Where Logic Meets Love

An Open World

Sunday, May 16, 2010

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An Open World | Faith Permeating Life
What would the world look like if everybody knew everything -- or at least, a lot more -- about one another?

Two things have gotten me to start thinking about this.

One is the increasingly open settings on Facebook that are causing panic in the blogosphere and -- of course -- on Facebook. It's becoming more difficult to choose to put something on the Internet and then control who sees it.

Two is the fact that I'm going to be on the news on Tuesday, talking about my sweepstakes hobby, something my friends and family know about (thanks to Facebook) but which I've only told a few coworkers in anticipation of the news broadcast (to mixed reactions).

The whole Facebook thing fascinates me. People are frantic about keeping other people from reading things that they personally chose to post about themselves online. In my own case, I don't have a lot to hide, so I guess that's part of my confusion -- and I've always tried to view my Facebook profile through the eyes of potential employers, with the knowledge that anything put on the Internet could be viewable to anyone.

Yet at the same time I carefully select privacy settings (Friends Only) and have a separate Facebook account for work. That's not because I put anything damning out there -- no angry rants against coworkers or obscene pictures of myself -- but just out of the uncomfortableness of the idea that someone would judge me for my beliefs or my hobbies, the things I'm comfortable sharing with friends, family, and even old classmates, but not the people I work with every day.

My guess is that this -- the fear of judgment -- is much more the reason people are freaking out about Facebook privacy than fear of stalkers or identity thieves or anything like that. We compartmentalize our lives so much, sharing different parts with different people depending on what we believe they will find acceptable. Maybe you bond with your best friend over trashy reality shows but would never tell your in-laws you watch them, while your best friend spends her nights on anime fan sites and would be mortified if you knew.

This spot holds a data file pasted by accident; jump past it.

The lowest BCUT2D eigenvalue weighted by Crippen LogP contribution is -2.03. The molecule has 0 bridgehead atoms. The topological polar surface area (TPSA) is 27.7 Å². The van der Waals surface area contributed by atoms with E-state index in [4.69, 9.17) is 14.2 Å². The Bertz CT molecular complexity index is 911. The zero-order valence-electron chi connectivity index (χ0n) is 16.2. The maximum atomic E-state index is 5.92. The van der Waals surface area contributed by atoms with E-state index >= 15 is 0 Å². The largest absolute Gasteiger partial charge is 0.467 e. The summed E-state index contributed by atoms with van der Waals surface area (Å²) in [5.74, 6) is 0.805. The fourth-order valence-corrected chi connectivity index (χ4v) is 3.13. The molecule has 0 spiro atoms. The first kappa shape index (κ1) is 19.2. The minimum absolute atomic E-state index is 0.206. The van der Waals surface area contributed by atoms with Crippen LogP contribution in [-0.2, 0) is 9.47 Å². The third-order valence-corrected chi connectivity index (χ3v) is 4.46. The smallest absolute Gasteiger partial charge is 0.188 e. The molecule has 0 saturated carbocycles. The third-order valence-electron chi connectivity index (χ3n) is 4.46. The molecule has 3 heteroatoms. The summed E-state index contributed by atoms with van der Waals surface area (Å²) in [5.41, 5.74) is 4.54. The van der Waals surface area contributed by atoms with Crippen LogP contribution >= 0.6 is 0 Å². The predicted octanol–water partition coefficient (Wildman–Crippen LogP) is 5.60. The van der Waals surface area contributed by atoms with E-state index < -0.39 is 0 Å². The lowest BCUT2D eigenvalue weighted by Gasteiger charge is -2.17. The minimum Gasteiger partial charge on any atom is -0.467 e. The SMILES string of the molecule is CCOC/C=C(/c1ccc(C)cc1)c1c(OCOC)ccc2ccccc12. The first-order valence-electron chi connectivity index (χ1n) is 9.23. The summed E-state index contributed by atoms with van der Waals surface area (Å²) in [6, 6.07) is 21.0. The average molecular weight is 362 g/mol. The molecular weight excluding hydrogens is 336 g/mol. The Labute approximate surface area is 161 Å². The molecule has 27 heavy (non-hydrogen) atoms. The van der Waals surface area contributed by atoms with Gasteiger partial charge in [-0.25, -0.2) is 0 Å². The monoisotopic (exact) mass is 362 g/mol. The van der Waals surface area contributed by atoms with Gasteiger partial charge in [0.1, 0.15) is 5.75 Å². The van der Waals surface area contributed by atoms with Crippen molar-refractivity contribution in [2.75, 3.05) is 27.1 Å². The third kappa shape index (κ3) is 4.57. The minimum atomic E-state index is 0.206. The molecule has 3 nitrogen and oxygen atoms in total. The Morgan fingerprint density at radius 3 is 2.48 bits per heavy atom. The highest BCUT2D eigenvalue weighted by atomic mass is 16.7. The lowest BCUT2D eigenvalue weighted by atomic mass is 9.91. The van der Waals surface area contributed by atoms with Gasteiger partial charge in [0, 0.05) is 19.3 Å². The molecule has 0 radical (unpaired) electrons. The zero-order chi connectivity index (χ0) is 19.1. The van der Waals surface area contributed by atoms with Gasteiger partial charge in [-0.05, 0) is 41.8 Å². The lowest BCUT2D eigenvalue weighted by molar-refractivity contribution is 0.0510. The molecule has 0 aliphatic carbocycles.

So this brings me back to my question of what would happen if everything was thrown out into the open. If PostSecret was no longer necessary because everything was already known. What kind of a world would we live in?

Would you get mocked for your Harry Potter obsession by your coworker, if you knew that she is a compulsive autograph seeker? Would you tease your brother for secretly spending hours editing Wikipedia articles, if he knew you spent as much time writing soap opera fanfic?

It's hard to know if we'd be a more or less accepting society if everything was out there. I'd like to believe we'd be more accepting. We'd find more things in common. We'd ask more questions about each other's passions and learn more about each other and the world. Secret collections of Barbie dolls, NBA cards, Warhammer figurines, and arrowheads would see the light of day to be marveled at by seemingly unlikely admirers. We'd learn which friend to go to when buying new cabinets (the one who is obsessed with home remodeling shows), which friend to ask for fashion advice (the one who likes to cut out clothes from magazines and rank their features), and which friend to recommend the best ukulele to buy (the friend who has three).